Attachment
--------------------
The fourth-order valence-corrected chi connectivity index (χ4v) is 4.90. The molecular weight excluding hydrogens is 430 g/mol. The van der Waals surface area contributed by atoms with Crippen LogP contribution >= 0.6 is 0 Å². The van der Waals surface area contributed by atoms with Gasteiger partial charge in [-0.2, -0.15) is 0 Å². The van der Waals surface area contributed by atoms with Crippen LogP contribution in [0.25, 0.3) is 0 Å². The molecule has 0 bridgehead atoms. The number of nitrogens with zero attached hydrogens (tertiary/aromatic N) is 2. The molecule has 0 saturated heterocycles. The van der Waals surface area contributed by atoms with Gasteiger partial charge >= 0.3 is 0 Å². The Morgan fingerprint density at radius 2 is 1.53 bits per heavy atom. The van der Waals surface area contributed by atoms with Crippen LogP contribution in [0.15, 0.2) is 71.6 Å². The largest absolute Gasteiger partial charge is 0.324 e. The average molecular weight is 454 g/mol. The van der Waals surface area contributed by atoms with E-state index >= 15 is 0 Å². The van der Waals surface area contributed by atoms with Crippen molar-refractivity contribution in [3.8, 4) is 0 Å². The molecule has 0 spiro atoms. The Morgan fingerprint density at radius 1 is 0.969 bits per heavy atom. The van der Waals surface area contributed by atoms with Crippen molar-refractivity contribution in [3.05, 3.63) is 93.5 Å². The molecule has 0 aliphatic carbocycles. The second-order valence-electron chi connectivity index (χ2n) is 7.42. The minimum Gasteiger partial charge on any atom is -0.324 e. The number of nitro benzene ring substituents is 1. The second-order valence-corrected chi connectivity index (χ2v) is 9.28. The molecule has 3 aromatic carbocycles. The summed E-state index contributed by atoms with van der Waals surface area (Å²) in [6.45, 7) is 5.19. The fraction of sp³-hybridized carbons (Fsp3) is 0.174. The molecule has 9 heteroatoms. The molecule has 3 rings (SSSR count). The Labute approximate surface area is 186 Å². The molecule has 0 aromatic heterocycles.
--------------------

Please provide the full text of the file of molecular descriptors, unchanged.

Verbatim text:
The fourth-order valence-corrected chi connectivity index (χ4v) is 4.90. The molecular weight excluding hydrogens is 430 g/mol. The van der Waals surface area contributed by atoms with Crippen LogP contribution >= 0.6 is 0 Å². The van der Waals surface area contributed by atoms with Gasteiger partial charge in [-0.2, -0.15) is 0 Å². The van der Waals surface area contributed by atoms with Crippen LogP contribution in [0.25, 0.3) is 0 Å². The molecule has 0 bridgehead atoms. The number of nitrogens with zero attached hydrogens (tertiary/aromatic N) is 2. The molecule has 0 saturated heterocycles. The van der Waals surface area contributed by atoms with Gasteiger partial charge >= 0.3 is 0 Å². The Morgan fingerprint density at radius 2 is 1.53 bits per heavy atom. The van der Waals surface area contributed by atoms with Crippen LogP contribution in [0.15, 0.2) is 71.6 Å². The largest absolute Gasteiger partial charge is 0.324 e. The average molecular weight is 454 g/mol. The van der Waals surface area contributed by atoms with E-state index >= 15 is 0 Å². The van der Waals surface area contributed by atoms with Crippen molar-refractivity contribution in [3.8, 4) is 0 Å². The molecule has 0 spiro atoms. The Morgan fingerprint density at radius 1 is 0.969 bits per heavy atom. The van der Waals surface area contributed by atoms with Crippen molar-refractivity contribution in [3.05, 3.63) is 93.5 Å². The molecule has 0 aliphatic carbocycles. The second-order valence-electron chi connectivity index (χ2n) is 7.42. The minimum Gasteiger partial charge on any atom is -0.324 e. The number of nitro benzene ring substituents is 1. The second-order valence-corrected chi connectivity index (χ2v) is 9.28. The molecule has 3 aromatic carbocycles. The summed E-state index contributed by atoms with van der Waals surface area (Å²) in [6.45, 7) is 5.19. The fraction of sp³-hybridized carbons (Fsp3) is 0.174. The molecule has 9 heteroatoms. The molecule has 3 rings (SSSR count). The Labute approximate surface area is 186 Å². The molecule has 0 aromatic heterocycles.